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Trading Standards bust fake vodka distillery

An illegal distillery that made fake vodka from windscreen wash that would have “posed a real threat to public safety” has been shut down by UK Trading Standards.

Ne arly 2,500 litres of fake wine and spirits were seized across the UK as part of Operation OPSON before Christmas, an ongoing operation that involves more than 50 countries.

As part of this year’s activity in the UK, officers from HMRC and Derbyshire Trading Standards raided a lockup unit in Heanor, Derbyshire, that was found to be bottling counterfeit 70cl bottles of ‘vodka’ laced with Coolex screenwash.

A small amount of the finished product was seized from the lockup which was found to contain high levels of iso-propanol, which when combined with alcohol (IPA) causes “intense drunkenness” and is often used in cleaning chemicals. Even at low levels, consumption of IPA will cause dizziness, low blood pressure, abdominal pain and nausea, according to Professor Tony Hines, director of crisis management at Leatherhead Food Research.

Jointly run by Interpol and Europol, Operation OPSON began in 2011 with the aim of tackling the criminal production and sale of counterfeit “protected food name” products such as Gorgonzola or Champagne. It is now an international project that sees the seizure of hundreds of tonnes of fake and substandard food every year.

The results from enforcement carried out across the UK last year resulted in:-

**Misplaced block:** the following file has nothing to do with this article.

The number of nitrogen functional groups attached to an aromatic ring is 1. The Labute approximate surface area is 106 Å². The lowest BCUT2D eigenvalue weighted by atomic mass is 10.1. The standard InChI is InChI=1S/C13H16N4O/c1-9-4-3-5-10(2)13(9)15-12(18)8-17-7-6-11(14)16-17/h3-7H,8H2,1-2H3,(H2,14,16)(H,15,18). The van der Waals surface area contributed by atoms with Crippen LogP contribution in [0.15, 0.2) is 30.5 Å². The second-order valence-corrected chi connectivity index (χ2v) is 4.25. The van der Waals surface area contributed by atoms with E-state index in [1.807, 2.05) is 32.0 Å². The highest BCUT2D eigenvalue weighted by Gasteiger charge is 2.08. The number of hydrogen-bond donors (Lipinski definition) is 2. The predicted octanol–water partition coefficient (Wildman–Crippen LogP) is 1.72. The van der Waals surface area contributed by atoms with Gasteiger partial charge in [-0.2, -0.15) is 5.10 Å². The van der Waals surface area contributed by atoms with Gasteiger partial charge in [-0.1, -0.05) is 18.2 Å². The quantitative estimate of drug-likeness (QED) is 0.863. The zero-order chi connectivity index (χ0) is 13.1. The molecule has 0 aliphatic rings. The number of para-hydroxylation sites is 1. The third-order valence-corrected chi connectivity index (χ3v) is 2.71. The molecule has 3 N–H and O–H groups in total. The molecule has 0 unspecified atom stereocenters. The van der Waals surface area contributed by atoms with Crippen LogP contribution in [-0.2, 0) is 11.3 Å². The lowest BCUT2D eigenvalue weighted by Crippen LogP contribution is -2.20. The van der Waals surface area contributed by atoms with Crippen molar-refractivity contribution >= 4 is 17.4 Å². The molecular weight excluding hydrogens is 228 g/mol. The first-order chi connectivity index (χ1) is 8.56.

• Seizure of more than 1,800 litres of illegal wine
  • Seizure of more than 600 litres of spirits and ‘unidentified’ alcohol
  • Closure of illegal factory making ‘vodka’ from windscreen wash
  • A significant increase in UK activity, from one seizure of spirits in 2013/14 to 12 seizures in 2014/15

Baroness Neville-Rolfe, minister for Intellectual Property, said: “The UK is committed to cracking down on crime that harms proper businesses and can pose a real threat to public safety. Even though we have one of the safest food industries in the world, there are still criminals who want to profit at the expense and safety of others.”

This year’s activity also involved police, customs, national food agencies, regulatory bodies and partners from the private sector, with checks carried out at shops, markets, airports, seaports and private homes. Twelve interventions by members of local authorities in the UK resulted showed that wine was the product most at risk.

The United Kingdom lead for OPSON is the UK Intellectual Property Office, in partnership with the Food Standards Agency.


Litres seized

(Source: Department for BIS)







Not Specified




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